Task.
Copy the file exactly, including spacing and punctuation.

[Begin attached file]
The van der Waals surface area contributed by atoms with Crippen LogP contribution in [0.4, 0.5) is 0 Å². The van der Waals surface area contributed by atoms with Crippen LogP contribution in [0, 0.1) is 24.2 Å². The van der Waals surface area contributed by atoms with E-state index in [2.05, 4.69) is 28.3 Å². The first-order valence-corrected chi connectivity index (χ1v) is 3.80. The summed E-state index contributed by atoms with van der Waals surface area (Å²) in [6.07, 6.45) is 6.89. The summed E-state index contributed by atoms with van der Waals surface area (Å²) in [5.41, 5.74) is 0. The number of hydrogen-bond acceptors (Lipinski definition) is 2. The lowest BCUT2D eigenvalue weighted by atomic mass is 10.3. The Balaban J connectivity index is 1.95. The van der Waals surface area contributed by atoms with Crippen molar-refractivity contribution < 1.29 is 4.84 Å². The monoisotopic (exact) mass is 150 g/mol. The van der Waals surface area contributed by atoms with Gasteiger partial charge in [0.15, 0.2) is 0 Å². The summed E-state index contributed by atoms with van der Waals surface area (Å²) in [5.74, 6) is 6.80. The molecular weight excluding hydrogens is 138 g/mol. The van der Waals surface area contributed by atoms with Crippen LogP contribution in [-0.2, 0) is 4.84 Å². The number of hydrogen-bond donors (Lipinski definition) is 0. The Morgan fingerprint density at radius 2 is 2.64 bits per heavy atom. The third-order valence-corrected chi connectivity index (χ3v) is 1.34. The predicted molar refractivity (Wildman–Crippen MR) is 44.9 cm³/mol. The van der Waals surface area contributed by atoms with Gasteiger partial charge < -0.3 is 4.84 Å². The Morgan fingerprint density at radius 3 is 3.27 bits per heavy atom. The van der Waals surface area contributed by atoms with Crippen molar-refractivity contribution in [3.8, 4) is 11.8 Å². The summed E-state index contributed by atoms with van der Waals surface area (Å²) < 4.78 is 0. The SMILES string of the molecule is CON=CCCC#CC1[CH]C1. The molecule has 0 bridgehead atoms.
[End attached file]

The van der Waals surface area contributed by atoms with Crippen LogP contribution in [0.4, 0.5) is 0 Å². The van der Waals surface area contributed by atoms with Crippen LogP contribution in [0, 0.1) is 24.2 Å². The van der Waals surface area contributed by atoms with E-state index in [2.05, 4.69) is 28.3 Å². The first-order valence-corrected chi connectivity index (χ1v) is 3.80. The summed E-state index contributed by atoms with van der Waals surface area (Å²) in [6.07, 6.45) is 6.89. The summed E-state index contributed by atoms with van der Waals surface area (Å²) in [5.41, 5.74) is 0. The number of hydrogen-bond acceptors (Lipinski definition) is 2. The lowest BCUT2D eigenvalue weighted by atomic mass is 10.3. The Balaban J connectivity index is 1.95. The van der Waals surface area contributed by atoms with Crippen molar-refractivity contribution < 1.29 is 4.84 Å². The monoisotopic (exact) mass is 150 g/mol. The van der Waals surface area contributed by atoms with Gasteiger partial charge in [0.15, 0.2) is 0 Å². The summed E-state index contributed by atoms with van der Waals surface area (Å²) in [5.74, 6) is 6.80. The molecular weight excluding hydrogens is 138 g/mol. The van der Waals surface area contributed by atoms with Crippen LogP contribution in [-0.2, 0) is 4.84 Å². The number of hydrogen-bond donors (Lipinski definition) is 0. The Morgan fingerprint density at radius 2 is 2.64 bits per heavy atom. The third-order valence-corrected chi connectivity index (χ3v) is 1.34. The predicted molar refractivity (Wildman–Crippen MR) is 44.9 cm³/mol. The van der Waals surface area contributed by atoms with Gasteiger partial charge < -0.3 is 4.84 Å². The Morgan fingerprint density at radius 3 is 3.27 bits per heavy atom. The van der Waals surface area contributed by atoms with Crippen molar-refractivity contribution in [3.8, 4) is 11.8 Å². The summed E-state index contributed by atoms with van der Waals surface area (Å²) < 4.78 is 0. The SMILES string of the molecule is CON=CCCC#CC1[CH]C1. The molecule has 0 bridgehead atoms.